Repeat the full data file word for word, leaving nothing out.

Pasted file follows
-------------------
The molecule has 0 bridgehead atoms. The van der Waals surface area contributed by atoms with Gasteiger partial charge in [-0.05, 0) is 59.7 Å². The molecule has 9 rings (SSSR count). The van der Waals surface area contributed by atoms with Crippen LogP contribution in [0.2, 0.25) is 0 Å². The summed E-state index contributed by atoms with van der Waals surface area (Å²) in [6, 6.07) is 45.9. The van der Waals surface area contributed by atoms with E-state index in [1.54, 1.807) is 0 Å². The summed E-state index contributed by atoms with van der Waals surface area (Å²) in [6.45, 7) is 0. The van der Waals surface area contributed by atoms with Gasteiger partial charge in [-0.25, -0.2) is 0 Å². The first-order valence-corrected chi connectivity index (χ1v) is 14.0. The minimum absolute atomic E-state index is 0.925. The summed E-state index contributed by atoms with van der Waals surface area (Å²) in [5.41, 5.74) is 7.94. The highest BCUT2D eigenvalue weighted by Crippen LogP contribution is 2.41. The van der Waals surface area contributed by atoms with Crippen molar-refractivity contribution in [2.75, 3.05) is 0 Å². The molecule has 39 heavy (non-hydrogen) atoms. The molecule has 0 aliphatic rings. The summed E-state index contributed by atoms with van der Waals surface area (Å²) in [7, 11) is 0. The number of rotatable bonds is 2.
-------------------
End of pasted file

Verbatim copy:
The molecule has 0 bridgehead atoms. The van der Waals surface area contributed by atoms with Gasteiger partial charge in [-0.05, 0) is 59.7 Å². The molecule has 9 rings (SSSR count). The van der Waals surface area contributed by atoms with Crippen LogP contribution in [0.2, 0.25) is 0 Å². The summed E-state index contributed by atoms with van der Waals surface area (Å²) in [6, 6.07) is 45.9. The van der Waals surface area contributed by atoms with E-state index in [1.54, 1.807) is 0 Å². The summed E-state index contributed by atoms with van der Waals surface area (Å²) in [6.45, 7) is 0. The van der Waals surface area contributed by atoms with Gasteiger partial charge in [-0.25, -0.2) is 0 Å². The first-order valence-corrected chi connectivity index (χ1v) is 14.0. The minimum absolute atomic E-state index is 0.925. The summed E-state index contributed by atoms with van der Waals surface area (Å²) in [5.41, 5.74) is 7.94. The highest BCUT2D eigenvalue weighted by Crippen LogP contribution is 2.41. The van der Waals surface area contributed by atoms with Crippen molar-refractivity contribution in [2.75, 3.05) is 0 Å². The molecule has 39 heavy (non-hydrogen) atoms. The molecule has 0 aliphatic rings. The summed E-state index contributed by atoms with van der Waals surface area (Å²) in [7, 11) is 0. The number of rotatable bonds is 2.